justified,  although improvements  should be phased  in over tine to
         limit risk  and minimize disruption;

     •   Existing and proposed projects  for  improving ground-water data
         management  must be carefully  coordinated and managed to maximize
         their benefits; and

     •   States, EPA Regions, and EPA  offices must voluntarily adopt new
         ground-water data standards and practices, since they cannot be
         imposed effectively from above.

     To  address these  issues, the Committee  urged the  Agency to develop data
management standards,  policy and guidance,  improve access  to ground-water
data across program lines and automation, and enhance  ground-water data
analysis capabilities.  In light of findings, the Task Force recommends that
OSVER establish an  ongoing ground-water information management strategy for
hazardous waste programs.

     4.2.2  Develop Data Quality Objectives  and Standards

     The States, Regions and Headquarters depend upon  the  submission of high-
quality  data by the public and  private  sectors to make proper regulatory and
enforcement decisions.  Poor data quality hinders these efforts, and is often
the direct result of unclear data quality standards or objectives.  Since
data providers often provide only the information they believe is required,
unclear  data quality standards  harm the Agency's ground-water program.  As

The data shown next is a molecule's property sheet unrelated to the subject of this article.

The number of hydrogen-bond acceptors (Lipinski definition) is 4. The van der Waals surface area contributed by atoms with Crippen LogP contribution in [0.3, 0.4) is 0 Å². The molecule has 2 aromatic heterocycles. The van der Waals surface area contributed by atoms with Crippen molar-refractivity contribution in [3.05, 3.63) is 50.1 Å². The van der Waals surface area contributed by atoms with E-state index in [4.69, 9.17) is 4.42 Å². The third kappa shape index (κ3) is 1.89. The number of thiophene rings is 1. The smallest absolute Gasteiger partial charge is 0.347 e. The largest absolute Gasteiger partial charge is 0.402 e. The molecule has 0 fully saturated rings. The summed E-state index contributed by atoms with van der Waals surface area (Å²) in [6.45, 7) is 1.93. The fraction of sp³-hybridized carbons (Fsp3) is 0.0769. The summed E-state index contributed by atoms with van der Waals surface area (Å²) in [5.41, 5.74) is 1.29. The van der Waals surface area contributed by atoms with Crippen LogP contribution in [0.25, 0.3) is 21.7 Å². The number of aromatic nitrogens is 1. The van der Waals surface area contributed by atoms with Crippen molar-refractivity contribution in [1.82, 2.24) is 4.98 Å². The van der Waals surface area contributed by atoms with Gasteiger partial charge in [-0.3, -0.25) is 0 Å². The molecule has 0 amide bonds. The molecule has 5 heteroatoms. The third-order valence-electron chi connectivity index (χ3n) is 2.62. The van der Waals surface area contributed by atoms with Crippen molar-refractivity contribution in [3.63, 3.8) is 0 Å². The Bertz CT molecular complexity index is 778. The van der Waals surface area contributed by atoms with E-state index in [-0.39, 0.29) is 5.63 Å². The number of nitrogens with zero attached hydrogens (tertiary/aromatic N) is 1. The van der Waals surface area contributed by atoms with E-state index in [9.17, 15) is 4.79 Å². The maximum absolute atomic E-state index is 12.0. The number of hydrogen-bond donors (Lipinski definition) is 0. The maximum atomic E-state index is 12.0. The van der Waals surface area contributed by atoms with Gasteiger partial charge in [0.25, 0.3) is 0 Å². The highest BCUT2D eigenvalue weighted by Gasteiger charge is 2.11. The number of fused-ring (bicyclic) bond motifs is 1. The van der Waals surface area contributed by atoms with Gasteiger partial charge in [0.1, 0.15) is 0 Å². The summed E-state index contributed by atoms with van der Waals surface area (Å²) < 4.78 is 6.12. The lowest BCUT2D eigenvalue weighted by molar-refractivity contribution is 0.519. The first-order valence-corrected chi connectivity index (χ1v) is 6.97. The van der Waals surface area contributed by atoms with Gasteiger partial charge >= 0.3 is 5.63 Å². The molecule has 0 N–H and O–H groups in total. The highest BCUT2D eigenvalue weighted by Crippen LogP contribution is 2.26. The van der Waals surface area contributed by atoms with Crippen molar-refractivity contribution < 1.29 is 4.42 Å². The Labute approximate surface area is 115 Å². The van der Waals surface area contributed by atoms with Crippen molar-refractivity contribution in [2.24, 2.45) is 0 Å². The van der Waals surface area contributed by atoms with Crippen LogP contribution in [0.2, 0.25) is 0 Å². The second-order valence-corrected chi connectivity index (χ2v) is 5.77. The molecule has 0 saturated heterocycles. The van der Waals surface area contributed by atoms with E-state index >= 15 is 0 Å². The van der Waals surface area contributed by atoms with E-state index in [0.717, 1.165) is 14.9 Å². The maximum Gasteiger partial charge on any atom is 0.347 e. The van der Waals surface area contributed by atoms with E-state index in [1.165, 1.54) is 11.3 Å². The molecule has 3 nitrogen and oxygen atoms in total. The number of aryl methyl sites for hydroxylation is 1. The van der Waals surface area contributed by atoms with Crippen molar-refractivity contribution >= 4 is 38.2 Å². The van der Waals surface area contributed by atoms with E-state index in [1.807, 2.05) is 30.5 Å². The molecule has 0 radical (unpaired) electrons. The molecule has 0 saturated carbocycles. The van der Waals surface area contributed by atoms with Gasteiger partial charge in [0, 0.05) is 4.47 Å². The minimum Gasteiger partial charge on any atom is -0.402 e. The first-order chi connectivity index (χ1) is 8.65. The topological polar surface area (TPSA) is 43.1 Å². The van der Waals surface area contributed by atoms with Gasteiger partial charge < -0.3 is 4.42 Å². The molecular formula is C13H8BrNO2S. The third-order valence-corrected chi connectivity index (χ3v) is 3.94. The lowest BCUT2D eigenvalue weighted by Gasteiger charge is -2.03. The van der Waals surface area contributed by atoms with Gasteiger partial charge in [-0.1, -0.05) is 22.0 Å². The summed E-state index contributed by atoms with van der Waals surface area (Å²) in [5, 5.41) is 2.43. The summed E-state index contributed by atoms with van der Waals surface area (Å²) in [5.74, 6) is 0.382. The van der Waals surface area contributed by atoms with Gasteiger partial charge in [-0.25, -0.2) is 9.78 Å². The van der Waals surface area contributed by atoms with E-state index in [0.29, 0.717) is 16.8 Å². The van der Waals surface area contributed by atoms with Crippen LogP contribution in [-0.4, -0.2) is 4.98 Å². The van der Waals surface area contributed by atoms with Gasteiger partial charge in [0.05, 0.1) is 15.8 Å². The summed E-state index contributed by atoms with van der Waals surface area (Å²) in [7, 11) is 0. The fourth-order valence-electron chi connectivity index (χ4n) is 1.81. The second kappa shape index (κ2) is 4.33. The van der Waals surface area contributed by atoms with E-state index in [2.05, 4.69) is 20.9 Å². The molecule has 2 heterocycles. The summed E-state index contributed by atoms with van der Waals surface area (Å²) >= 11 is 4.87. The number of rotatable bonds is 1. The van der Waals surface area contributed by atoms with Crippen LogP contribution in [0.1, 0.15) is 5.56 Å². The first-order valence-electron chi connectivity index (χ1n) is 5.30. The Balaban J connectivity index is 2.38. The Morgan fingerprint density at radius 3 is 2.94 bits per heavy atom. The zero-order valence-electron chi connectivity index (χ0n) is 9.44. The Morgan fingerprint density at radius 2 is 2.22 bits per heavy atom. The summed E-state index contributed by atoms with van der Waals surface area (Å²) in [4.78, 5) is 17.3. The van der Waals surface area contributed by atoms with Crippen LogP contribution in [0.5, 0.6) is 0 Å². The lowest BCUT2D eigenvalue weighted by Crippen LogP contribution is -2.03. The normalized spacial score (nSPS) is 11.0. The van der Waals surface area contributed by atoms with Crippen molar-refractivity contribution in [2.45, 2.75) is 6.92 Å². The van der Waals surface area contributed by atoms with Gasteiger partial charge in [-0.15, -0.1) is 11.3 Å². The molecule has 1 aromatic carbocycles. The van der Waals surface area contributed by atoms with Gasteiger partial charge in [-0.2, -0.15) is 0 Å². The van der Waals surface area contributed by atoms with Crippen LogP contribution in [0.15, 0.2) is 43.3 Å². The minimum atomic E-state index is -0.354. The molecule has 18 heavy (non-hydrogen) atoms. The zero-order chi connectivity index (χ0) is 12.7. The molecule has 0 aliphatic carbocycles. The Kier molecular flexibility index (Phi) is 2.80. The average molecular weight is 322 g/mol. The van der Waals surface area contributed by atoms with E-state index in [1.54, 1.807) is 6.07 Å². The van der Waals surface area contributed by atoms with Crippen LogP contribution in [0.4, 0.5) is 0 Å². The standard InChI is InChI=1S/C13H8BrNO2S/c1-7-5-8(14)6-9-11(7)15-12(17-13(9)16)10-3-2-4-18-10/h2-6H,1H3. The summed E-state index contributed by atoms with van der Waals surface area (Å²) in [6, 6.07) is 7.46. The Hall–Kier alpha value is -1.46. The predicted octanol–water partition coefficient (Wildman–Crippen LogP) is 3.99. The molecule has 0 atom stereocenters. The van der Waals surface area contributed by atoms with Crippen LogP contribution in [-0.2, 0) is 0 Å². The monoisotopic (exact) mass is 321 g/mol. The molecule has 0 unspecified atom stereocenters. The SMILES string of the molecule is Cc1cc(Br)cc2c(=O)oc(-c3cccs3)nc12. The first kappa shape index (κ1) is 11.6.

such, the Task Force strongly recommends that the OSVER program offices
develop  data quality objectives for use at hazardous waste sites.

     4.2.3  Develop and Implement the EASI-GW Computer Workstation

     In  1987, the Task Force initiated  a project with  the  Oak Ridge National
Laboratory (ORNL) to research and develop a.  ground-water computer workstation
capable  of integrating certain  useful independent applications software
programs.  By initiating this project,  the Task Force  hoped to facilitate
improved analyses of ground-water conditions at hazardous  waste sites, assess
more accurately the extent of further monitoring needed at a site, and
develop  a tool to improve data  access,  control and presentation capabilities.

     The first stage of the project was completed in September 1987, when the
Environmental Applications Software Integrator for Ground-Water (EASI-GW),
was pilot tested in Region 8 and National Enforcement  Investigation Center
(NEIC), both in Denver.  The pilot tests were successful,  and the Agency
approved the EASI-GW for implementation in each of the Regional RCRA Branch